hope for shameFailure is bad, shame is worse.

This is the second part of a two-part series on how to live a shame-free life. The first part is here.

Did you know that shame can even haunt the wealthy business woman and the Oscar-winning actress?

When you think you’ve failed — your marriage ended up in separation or divorce, your closest friend dropped you like a hot potato, your boss gave you a poor performance review, your kid is failing a few classes, and so on — you can separate what is happening out there and who you are.

Shame cuts to the soul. It attacks who your are. A shame-filled person believes she is “less than,” defective, a waste of space. . . nothing. She turns inward and blames herself for herself. She feels worthless.

You haven’t measured up to your standards, and you blame yourself. You aren’t good enough — says you!

Says author and biblical counselor Ed Welch:

Human beings evaluate worth; there is no question about that. We make judgments about people, music, art, and hundreds of other evens in a normal day. They are good or bad, valuable or expendable, right or wrong.. So it is no surprise that we also make evaluation or judgement about ourselves. According to some standard, we determine that we have not measured up.

Crucial questions: Is there a better standard to use for measuring than the ones you use? If so what are they? And if you begin using new and improved standards, will you overcome your shame.

The Usual Suspects

What sorts of standards led you or someone you love toward shame-filled living?

A few commons ones include:

  • Growing up in a highly critical home where you were never good enough. You bring home a report card with all As and a solitary B, and your parent focuses on the B and expresses disappointment in you.
  • Growing up in an indifferent home. You could pretty much do whatever you wanted — good or bad, and your parents just didn’t seem to care. The word for this is neglect. You felt like you were either in the way or didn’t matter.
  • You didn’t fit the culture’s expectations. Perhaps you never finished high school, became pregnant in your early teens, had alcoholic parents, or had a disability of some sort.
  • You were abused.

What would you add to the list?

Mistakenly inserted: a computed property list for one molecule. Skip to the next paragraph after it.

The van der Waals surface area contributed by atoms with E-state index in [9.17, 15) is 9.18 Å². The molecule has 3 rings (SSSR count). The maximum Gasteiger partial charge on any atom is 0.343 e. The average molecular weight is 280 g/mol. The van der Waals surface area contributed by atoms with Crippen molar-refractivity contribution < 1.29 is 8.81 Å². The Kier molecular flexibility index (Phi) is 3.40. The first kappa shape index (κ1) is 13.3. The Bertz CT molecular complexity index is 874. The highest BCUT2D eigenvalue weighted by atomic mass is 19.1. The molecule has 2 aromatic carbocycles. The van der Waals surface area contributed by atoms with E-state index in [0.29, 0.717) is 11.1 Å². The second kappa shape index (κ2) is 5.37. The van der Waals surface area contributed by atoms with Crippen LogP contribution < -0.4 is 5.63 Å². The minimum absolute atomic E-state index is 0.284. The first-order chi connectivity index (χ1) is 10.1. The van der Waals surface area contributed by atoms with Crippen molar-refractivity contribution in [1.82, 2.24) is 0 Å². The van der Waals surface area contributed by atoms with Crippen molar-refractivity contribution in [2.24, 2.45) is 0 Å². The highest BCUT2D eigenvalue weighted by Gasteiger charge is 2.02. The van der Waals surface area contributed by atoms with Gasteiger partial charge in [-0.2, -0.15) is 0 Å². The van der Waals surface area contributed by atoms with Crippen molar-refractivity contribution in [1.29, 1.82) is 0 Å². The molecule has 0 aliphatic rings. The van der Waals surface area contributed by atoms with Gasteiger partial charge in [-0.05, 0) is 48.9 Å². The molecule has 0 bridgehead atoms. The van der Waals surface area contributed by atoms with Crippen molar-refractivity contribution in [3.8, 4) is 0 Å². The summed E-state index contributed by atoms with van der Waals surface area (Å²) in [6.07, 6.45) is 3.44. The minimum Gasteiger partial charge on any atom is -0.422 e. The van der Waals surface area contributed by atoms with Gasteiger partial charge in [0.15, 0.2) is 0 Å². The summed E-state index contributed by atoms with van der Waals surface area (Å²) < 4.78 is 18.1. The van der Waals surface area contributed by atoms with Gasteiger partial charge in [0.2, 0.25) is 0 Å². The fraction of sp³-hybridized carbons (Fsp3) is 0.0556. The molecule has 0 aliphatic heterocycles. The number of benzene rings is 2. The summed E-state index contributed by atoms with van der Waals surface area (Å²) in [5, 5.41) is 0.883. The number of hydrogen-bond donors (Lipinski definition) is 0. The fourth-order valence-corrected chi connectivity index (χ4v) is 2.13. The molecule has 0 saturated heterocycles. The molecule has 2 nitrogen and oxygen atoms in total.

Better Measuring Standards

The better measuring standards are God’s standards (or instructions and commandments in the Bible).

Stop judging yourself against your own standards:

  • “I must have more friends to have worth.”
  • “I need more money to matter.”
  • “I must be prettier to have value.”
  • “I need my parents’ approval to feel better.”

Instead, look to God’s standards, which no one can measure up to anyway. He demands perfection! The cool thing is he loves loves loves the broken. He embraces the foolish. He lifts up the weak. Listen:

Remember, dear brothers and sisters, that few of you were wise in the world’s eyes or powerful or wealthy  when God called you. Instead, God chose things the world considers foolish in order to shame those who think they are wise. And he chose things that are powerless to shame those who are powerful. God chose things despised by the world, things counted as nothing at all, and used them to bring to nothing what the world considers important.  As a result, no one can ever boast in the presence of God.

Therefore, as the Scriptures say, ‘If you want to boast, boast only about the Lord.’ 1 Corinthians 1:26-29, 30, NLT, emphasis added

Life isn’t about you and me. It’s all about God and his glory.

As you identify your shame-based lies you tell you self, you can begin to reframe them according to God’s word. You learn how to renew your mind by thinking the way God wants you to think.

How to Overcome Shame

First, love Jesus above all.

But seek first his kingdom and his righteousness, and all these things will be given to you as well. Matthew 6:33, NIV

As you choose to love Jesus and trust him, you’ll know God loves you and that is enough.

Second, confess to God that your shame has influenced you to look to others for their approval. He delights in hearing from you and has forgiven all the wrongdoing of every believer at the cross.

Third, obey God. When you follow the Great Commandment, your thoughts, emotions, and actions will fall in line with God’s standards.

‘Love the Lord your God with all your heart and with all your soul and with all your strength and with all your mind’; and, ‘Love your neighbor as yourself.’ Luke 10:27, NIV

Will making this change is the way you think be easy? I’d lie if I said yes.

To overcome shame or another negative emotion, you’ll need new godly habits. These godly habits are putting off and putting on. Putting off lying and putting on truth-telling, for instance. Or, putting off selfishness and putting on love for others.

You may need help to succeed in overcoming. Most people do. You can turn to a spiritually mature and godly woman you trust. Or you can reach out to a biblical counselor.

An Offer

May I encourage you to contact me for a free consultation over the phone? You can ask how biblical counseling by Skype works and how it would help you.

Sharing Hope with Your Heart,



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